Freedom to fail.  Let’s face it, real learning requires some failure.  But no one likes to fail in a classroom full of other people.  Elearning lets you fail without fear.  This encourages exploration and testing of ideas.  With the right feedback you create a great learning environment.  Worst case, you can always start over.  Something you can’t always do in class.

Personalized learning.  Look out the window at your parking lot.  My guess is that you’ll see a dozen or more different cars.  They all do the same thing, yet we have personal opinions about what we want to drive.  The same for learning.  Learners want control.  Elearning allows you to offer control to the learners in a way that classroom learning doesn’t.

Saturday, January 25, 2014

List of the Top Free Web Directories

This comprehensive web directories list isn't set in stone, and will probably need to be updated on 3-month intervals, but it does cover a good majority of the top paid directories you should initially target to submit your site(s) too.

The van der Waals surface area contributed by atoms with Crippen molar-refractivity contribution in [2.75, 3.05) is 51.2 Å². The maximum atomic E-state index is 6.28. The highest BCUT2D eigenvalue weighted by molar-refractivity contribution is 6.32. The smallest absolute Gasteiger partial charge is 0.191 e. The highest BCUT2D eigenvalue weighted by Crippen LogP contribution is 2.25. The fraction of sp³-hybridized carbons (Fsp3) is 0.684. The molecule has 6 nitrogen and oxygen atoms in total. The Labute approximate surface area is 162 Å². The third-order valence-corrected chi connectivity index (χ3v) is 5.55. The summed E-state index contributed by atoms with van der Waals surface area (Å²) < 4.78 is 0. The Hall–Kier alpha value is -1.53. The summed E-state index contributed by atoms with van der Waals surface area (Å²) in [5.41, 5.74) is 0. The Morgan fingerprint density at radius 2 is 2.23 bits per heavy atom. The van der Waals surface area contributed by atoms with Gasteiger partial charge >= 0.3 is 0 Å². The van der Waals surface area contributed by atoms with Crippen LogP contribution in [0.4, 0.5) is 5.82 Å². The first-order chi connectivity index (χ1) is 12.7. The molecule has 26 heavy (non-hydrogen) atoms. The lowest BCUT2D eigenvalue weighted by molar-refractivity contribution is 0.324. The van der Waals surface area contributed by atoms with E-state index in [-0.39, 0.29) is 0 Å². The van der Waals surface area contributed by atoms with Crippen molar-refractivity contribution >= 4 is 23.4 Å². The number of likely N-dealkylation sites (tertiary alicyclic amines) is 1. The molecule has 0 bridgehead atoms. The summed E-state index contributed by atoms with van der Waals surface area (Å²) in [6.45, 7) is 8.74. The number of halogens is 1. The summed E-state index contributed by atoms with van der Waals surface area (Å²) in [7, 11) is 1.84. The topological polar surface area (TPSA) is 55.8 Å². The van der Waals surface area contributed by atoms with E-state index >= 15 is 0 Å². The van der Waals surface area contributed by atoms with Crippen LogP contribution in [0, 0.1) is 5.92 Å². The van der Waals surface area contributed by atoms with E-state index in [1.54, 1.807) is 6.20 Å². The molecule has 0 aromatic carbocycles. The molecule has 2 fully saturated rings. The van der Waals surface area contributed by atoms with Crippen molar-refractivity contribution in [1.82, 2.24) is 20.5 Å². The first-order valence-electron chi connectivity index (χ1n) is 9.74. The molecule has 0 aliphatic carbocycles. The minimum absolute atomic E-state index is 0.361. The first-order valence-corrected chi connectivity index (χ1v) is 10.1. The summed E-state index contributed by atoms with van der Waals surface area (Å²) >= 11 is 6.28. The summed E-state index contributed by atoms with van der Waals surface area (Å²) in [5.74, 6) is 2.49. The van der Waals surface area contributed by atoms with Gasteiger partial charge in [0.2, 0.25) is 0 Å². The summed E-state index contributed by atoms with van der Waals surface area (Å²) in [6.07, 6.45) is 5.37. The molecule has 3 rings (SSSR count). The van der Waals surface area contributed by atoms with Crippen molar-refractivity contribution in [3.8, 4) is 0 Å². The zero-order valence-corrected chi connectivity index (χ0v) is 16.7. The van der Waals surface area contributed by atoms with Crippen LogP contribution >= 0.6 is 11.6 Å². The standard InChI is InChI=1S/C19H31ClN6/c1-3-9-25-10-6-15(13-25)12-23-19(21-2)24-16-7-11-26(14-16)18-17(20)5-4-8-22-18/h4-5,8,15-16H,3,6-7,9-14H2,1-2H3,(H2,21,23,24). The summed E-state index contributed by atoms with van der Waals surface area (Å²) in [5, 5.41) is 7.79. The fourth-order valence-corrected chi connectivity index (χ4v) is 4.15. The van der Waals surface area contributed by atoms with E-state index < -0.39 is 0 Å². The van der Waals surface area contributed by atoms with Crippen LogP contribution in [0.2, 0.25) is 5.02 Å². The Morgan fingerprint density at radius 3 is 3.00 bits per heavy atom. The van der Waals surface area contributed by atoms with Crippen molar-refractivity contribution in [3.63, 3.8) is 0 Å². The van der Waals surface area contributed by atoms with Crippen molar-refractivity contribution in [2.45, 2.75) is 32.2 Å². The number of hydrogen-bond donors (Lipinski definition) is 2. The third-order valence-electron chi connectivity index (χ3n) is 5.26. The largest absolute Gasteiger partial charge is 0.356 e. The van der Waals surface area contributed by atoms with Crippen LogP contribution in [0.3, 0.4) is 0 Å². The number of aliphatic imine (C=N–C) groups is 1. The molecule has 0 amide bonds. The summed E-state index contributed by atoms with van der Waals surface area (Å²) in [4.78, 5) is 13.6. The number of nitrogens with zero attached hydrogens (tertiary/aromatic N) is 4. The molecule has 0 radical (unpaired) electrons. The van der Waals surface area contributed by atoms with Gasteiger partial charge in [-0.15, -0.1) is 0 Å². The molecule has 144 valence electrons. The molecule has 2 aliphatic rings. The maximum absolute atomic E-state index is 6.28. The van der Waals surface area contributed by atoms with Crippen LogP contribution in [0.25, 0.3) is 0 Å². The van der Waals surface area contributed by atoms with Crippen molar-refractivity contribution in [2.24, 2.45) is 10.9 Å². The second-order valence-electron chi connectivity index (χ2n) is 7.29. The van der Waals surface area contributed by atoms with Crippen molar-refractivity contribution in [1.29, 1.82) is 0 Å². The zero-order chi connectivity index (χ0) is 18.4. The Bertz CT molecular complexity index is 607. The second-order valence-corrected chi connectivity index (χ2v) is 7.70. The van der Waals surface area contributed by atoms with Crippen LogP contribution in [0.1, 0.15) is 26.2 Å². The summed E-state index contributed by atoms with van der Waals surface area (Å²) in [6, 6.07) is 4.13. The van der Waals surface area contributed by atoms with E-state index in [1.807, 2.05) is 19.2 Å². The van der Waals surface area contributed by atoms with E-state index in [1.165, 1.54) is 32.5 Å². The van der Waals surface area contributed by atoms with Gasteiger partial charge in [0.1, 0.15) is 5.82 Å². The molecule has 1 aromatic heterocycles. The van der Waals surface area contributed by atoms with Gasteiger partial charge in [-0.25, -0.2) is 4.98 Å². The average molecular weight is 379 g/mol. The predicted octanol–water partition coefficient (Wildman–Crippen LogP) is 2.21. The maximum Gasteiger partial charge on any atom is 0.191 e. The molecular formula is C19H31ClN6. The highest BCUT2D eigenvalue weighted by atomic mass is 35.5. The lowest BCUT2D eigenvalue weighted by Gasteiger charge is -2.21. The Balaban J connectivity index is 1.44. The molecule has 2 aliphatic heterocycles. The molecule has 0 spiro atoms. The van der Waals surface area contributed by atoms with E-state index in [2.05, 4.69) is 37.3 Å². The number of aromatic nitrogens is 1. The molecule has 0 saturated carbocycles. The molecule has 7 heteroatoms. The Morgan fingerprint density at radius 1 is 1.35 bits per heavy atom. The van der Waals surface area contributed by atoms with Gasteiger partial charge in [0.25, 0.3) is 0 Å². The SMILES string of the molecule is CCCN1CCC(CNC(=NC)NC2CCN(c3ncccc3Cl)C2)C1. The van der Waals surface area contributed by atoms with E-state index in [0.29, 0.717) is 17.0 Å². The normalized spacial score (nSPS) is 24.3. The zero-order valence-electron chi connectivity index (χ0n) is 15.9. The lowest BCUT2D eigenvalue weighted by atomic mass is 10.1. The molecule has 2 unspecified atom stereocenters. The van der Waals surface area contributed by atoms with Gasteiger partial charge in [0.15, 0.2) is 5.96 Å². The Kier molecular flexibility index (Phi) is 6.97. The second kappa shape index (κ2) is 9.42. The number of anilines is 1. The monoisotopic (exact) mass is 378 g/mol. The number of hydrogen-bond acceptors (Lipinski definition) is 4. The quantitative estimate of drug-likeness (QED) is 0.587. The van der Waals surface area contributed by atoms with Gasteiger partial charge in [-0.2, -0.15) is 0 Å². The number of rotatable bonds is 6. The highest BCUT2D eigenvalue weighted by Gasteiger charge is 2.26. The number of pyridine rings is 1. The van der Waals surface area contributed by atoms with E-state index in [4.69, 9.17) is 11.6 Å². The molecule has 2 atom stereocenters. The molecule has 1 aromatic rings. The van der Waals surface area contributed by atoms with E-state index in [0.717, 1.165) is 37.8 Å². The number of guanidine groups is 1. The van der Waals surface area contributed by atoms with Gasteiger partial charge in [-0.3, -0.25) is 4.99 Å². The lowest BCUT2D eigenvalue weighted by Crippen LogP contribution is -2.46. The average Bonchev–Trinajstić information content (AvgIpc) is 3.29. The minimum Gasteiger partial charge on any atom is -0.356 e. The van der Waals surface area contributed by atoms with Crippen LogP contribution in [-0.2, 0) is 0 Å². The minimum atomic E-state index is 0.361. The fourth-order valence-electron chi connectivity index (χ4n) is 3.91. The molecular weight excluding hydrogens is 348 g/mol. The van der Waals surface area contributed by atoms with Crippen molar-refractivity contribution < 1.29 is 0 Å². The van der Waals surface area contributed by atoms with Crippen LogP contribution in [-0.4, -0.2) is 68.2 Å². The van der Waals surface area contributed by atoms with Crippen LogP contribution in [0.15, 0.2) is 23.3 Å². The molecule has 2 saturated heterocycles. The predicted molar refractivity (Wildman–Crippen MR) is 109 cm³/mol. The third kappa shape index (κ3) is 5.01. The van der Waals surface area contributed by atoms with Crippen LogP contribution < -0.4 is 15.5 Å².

BestMillionLinks (http://bestmillionlinks.com) - The best and Most Powerful website directory for your Search Engine Optimization Strategies. Free and easiest way for website search engine optimization. This help you to create search engine friendly social profile page to promote your website on social networking websites and blogs.

DMOZ (http://www.dmoz.org/) - The site is run by a group of volunteer editors. This free directory is a "must submit". The SEO and traffic rewards are very good if you happen to get a listing. .

Rakcha (http://www.rakcha.com) - Online directory of human edited website listings covering a wide range of topics and global locations. Submit your site and increase your online visibility!

Joeant (http://www.joeant.com/ ) - JoeAnt.com is about providing a directory of quality sites for Internet users. Our goal is to list the best sites for a wide variety of topics giving our users the most relevant results for their searches.